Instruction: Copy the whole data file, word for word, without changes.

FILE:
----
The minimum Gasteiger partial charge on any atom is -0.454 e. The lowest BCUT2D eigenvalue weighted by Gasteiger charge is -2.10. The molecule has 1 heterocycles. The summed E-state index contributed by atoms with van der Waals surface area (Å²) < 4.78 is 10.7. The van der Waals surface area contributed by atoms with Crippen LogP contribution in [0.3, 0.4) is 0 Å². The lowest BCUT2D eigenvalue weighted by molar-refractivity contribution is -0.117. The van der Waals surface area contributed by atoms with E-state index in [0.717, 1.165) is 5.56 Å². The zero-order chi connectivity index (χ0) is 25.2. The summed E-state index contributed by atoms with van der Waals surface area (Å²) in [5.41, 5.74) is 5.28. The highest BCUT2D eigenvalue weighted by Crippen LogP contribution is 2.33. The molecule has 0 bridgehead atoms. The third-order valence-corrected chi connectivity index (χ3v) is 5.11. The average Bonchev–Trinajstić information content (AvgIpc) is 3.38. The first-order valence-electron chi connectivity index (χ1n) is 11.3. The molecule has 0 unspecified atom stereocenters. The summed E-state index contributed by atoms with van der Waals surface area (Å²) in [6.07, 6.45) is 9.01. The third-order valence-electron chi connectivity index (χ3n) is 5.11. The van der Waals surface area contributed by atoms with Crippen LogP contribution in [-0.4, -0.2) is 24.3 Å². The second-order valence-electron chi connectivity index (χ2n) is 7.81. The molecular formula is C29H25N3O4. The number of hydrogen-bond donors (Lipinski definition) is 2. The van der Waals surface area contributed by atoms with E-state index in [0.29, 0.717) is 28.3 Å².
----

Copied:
The minimum Gasteiger partial charge on any atom is -0.454 e. The lowest BCUT2D eigenvalue weighted by Gasteiger charge is -2.10. The molecule has 1 heterocycles. The summed E-state index contributed by atoms with van der Waals surface area (Å²) < 4.78 is 10.7. The van der Waals surface area contributed by atoms with Crippen LogP contribution in [0.3, 0.4) is 0 Å². The lowest BCUT2D eigenvalue weighted by molar-refractivity contribution is -0.117. The van der Waals surface area contributed by atoms with E-state index in [0.717, 1.165) is 5.56 Å². The zero-order chi connectivity index (χ0) is 25.2. The summed E-state index contributed by atoms with van der Waals surface area (Å²) in [5.41, 5.74) is 5.28. The highest BCUT2D eigenvalue weighted by Crippen LogP contribution is 2.33. The molecule has 0 bridgehead atoms. The third-order valence-corrected chi connectivity index (χ3v) is 5.11. The average Bonchev–Trinajstić information content (AvgIpc) is 3.38. The first-order valence-electron chi connectivity index (χ1n) is 11.3. The molecule has 0 unspecified atom stereocenters. The summed E-state index contributed by atoms with van der Waals surface area (Å²) in [6.07, 6.45) is 9.01. The third-order valence-electron chi connectivity index (χ3n) is 5.11. The van der Waals surface area contributed by atoms with Crippen LogP contribution in [-0.4, -0.2) is 24.3 Å². The second-order valence-electron chi connectivity index (χ2n) is 7.81. The molecular formula is C29H25N3O4. The number of hydrogen-bond donors (Lipinski definition) is 2. The van der Waals surface area contributed by atoms with E-state index in [0.29, 0.717) is 28.3 Å².